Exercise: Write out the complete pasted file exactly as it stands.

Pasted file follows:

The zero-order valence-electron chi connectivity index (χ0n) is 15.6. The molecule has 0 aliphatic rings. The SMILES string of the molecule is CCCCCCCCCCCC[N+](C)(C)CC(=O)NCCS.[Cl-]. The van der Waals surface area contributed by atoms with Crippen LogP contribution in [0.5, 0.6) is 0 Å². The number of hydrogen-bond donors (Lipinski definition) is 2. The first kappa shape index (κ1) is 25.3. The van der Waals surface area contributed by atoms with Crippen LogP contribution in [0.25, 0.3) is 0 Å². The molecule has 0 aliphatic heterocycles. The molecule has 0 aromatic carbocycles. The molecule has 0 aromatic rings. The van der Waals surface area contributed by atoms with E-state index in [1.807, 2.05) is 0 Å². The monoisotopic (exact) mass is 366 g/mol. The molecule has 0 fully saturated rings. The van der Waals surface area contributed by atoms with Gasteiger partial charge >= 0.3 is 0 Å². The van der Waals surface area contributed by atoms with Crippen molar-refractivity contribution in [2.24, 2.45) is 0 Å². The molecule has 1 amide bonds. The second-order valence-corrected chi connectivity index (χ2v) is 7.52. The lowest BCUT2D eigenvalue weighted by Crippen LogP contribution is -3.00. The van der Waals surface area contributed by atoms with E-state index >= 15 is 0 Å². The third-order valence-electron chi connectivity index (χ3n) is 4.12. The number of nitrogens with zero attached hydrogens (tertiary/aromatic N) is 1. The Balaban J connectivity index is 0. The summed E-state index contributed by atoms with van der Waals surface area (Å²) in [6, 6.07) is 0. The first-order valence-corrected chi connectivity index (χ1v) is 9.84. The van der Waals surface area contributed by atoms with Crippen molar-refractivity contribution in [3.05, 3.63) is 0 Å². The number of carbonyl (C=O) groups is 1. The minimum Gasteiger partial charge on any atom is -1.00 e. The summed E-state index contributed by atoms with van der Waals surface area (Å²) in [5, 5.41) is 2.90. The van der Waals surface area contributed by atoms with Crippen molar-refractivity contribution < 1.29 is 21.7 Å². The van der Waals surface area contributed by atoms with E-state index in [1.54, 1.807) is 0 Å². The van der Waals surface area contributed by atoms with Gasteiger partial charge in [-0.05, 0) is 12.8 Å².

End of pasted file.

The zero-order valence-electron chi connectivity index (χ0n) is 15.6. The molecule has 0 aliphatic rings. The SMILES string of the molecule is CCCCCCCCCCCC[N+](C)(C)CC(=O)NCCS.[Cl-]. The van der Waals surface area contributed by atoms with Crippen LogP contribution in [0.5, 0.6) is 0 Å². The number of hydrogen-bond donors (Lipinski definition) is 2. The first kappa shape index (κ1) is 25.3. The van der Waals surface area contributed by atoms with Crippen LogP contribution in [0.25, 0.3) is 0 Å². The molecule has 0 aliphatic heterocycles. The molecule has 0 aromatic carbocycles. The molecule has 0 aromatic rings. The van der Waals surface area contributed by atoms with E-state index in [1.807, 2.05) is 0 Å². The monoisotopic (exact) mass is 366 g/mol. The molecule has 0 fully saturated rings. The van der Waals surface area contributed by atoms with Gasteiger partial charge >= 0.3 is 0 Å². The van der Waals surface area contributed by atoms with Crippen molar-refractivity contribution in [2.24, 2.45) is 0 Å². The molecule has 1 amide bonds. The second-order valence-corrected chi connectivity index (χ2v) is 7.52. The lowest BCUT2D eigenvalue weighted by Crippen LogP contribution is -3.00. The van der Waals surface area contributed by atoms with E-state index >= 15 is 0 Å². The third-order valence-electron chi connectivity index (χ3n) is 4.12. The number of nitrogens with zero attached hydrogens (tertiary/aromatic N) is 1. The Balaban J connectivity index is 0. The summed E-state index contributed by atoms with van der Waals surface area (Å²) in [6, 6.07) is 0. The first-order valence-corrected chi connectivity index (χ1v) is 9.84. The van der Waals surface area contributed by atoms with Crippen molar-refractivity contribution in [3.05, 3.63) is 0 Å². The number of carbonyl (C=O) groups is 1. The minimum Gasteiger partial charge on any atom is -1.00 e. The summed E-state index contributed by atoms with van der Waals surface area (Å²) in [5, 5.41) is 2.90. The van der Waals surface area contributed by atoms with Crippen molar-refractivity contribution < 1.29 is 21.7 Å². The van der Waals surface area contributed by atoms with E-state index in [1.54, 1.807) is 0 Å². The van der Waals surface area contributed by atoms with Gasteiger partial charge in [-0.05, 0) is 12.8 Å².